(CNN) On Sunday, pastor Jim Garlow of Skyline Church in California stood before his congregation of more than 2,000 and told them he would be making an unusual announcement.The pastor proceeded to warn his audience against voting for a candidate in the upcoming midterm elections who supports gay marriage and abortion, even if that candidate, Carl DeMaio, is a Republican.Garlow, an outspoken evangelical who played a major role in organizing Christian groups in support of California’s anti gay marriage Proposition 8, spoke plainly: He would not be supporting the Republican in this race.”I know enough that you cannot have the advancing of the radical homosexual agenda and religious liberty at the same time, in the same nation,” he preached. “One will win, and one will lose.”Instead, Garlow told his followers he would be endorsing DeMaio’s rival, Democratic incumbent Scott Peters, representative for California’s 52nd District, to send a scathing message to Republican leadership that candidates who back abortion and gay rights are unacceptable to the party’s Christian base.Garlow is one of a growing number of Americans who say that religion should play a greater role in politics, according to the findings of a recent study by the Pew Research Forum Religion Public Life Project.The study found that almost three quarters of the American public 72% believes that religion’s influence is waning in public life, the highest level in Pew Research polling over the past 10 years.And many Americans say that trend is a bad thing, the study found.Opinion by the Rev. Fred D.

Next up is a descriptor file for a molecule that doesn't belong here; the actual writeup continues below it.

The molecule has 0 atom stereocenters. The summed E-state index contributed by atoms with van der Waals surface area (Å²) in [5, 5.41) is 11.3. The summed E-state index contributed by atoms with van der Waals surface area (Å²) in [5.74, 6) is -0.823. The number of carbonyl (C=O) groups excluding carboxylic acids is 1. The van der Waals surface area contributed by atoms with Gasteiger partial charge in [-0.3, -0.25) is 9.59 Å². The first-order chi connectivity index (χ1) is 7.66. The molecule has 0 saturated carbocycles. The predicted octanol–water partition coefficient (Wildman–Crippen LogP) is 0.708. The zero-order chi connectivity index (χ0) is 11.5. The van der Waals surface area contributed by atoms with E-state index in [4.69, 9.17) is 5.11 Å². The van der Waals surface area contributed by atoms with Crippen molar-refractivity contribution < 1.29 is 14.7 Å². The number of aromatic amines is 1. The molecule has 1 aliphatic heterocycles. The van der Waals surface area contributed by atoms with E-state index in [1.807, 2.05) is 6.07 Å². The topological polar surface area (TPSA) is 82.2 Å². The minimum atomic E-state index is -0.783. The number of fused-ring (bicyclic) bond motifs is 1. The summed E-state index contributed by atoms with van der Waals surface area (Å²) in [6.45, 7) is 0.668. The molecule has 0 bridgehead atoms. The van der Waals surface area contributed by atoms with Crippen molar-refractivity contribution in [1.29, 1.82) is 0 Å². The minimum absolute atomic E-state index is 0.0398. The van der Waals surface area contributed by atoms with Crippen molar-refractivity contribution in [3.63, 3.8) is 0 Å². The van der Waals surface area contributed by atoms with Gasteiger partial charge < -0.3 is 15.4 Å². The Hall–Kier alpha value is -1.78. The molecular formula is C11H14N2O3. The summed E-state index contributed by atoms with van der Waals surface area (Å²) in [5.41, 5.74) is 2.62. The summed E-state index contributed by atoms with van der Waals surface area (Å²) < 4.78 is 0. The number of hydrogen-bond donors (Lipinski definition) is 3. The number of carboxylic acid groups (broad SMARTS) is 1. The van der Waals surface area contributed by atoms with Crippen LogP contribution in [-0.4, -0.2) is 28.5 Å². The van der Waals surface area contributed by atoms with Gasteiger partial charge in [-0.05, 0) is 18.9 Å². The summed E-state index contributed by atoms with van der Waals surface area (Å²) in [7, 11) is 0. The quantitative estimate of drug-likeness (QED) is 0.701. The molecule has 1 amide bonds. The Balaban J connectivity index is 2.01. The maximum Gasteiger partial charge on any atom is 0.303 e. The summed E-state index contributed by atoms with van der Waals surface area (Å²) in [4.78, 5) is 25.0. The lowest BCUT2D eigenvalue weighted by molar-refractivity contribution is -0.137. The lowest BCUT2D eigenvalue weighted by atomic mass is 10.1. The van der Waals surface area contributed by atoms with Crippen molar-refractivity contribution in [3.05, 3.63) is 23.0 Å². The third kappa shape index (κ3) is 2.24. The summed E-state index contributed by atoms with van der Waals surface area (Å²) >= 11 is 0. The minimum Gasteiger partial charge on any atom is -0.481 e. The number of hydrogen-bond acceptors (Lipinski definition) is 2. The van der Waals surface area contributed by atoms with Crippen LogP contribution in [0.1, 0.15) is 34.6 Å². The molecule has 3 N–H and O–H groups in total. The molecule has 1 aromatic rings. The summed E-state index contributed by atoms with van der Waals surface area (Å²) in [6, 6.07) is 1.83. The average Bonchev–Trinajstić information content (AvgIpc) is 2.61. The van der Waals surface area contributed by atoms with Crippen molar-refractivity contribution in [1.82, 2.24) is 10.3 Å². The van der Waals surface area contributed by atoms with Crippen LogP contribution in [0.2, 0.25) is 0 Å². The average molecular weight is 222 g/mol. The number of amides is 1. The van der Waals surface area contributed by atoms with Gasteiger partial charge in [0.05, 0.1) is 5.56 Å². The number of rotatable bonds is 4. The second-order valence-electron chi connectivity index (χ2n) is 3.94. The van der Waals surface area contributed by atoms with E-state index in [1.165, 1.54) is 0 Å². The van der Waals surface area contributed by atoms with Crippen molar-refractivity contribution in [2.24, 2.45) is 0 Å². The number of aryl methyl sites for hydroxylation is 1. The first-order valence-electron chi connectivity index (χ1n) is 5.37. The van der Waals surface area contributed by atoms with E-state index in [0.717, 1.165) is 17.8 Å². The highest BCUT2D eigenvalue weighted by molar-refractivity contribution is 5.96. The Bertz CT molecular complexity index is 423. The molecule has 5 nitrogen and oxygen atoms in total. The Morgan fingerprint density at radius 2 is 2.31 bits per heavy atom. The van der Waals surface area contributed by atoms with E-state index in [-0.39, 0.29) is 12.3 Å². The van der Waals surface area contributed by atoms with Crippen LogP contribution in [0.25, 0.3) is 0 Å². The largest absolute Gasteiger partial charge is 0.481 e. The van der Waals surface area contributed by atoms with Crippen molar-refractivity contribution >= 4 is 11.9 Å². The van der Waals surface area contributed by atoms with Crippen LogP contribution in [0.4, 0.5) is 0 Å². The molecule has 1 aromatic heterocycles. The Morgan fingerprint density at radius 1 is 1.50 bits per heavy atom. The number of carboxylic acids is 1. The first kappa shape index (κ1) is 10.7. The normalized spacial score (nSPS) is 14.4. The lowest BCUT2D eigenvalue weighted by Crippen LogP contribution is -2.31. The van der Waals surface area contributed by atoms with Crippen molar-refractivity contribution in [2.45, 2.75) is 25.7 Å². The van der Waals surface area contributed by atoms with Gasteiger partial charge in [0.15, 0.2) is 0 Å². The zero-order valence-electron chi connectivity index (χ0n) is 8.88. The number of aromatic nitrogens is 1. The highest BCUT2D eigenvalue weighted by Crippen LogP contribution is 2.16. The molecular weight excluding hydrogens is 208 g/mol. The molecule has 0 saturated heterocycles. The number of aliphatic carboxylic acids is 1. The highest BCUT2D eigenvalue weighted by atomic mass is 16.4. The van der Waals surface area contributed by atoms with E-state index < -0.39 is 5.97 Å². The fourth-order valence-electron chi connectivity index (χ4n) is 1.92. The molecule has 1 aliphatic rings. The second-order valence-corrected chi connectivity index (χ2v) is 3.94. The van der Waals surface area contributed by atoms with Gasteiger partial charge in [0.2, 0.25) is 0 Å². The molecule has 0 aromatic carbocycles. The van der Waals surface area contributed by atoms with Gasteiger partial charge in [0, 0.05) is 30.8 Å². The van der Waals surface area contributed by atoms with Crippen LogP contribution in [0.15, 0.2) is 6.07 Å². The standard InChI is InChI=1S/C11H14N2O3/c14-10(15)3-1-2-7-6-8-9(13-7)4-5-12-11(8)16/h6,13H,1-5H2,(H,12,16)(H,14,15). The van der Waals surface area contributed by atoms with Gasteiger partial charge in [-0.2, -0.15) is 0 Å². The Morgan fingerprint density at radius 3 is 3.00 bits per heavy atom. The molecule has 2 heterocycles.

To build the monument, and worked with Elberton banker Wyatt C. Martin to handle the finances. Both Martin and Fendley the only locals ever to meet Christian in person were sworn to secrecy about his true identity, and to this day have never broken that vow..
Which brings us to the new US TV series Feud: Bette and Joan, a breezily entertaining eight episode dissection of the tempestuous relationship between Hollywood Golden Age superstars Bette Davis (Susan Sarandon) and Joan Crawford (Jessica Lange), which purportedly came to a boil on the set of their only film together, What Ever Happened to Baby Jane? in 1962. Purportedly is the right word to use here because, as critic and Crawford/Davis expert Farran Smith Nehme suggests in a wide ranging recent interview with MTV News Inkoo Kang, the actresses feud has become regarded as fact, when it may really be trumped up. Myth and truth are so intertwined that they may be impossible to untangle.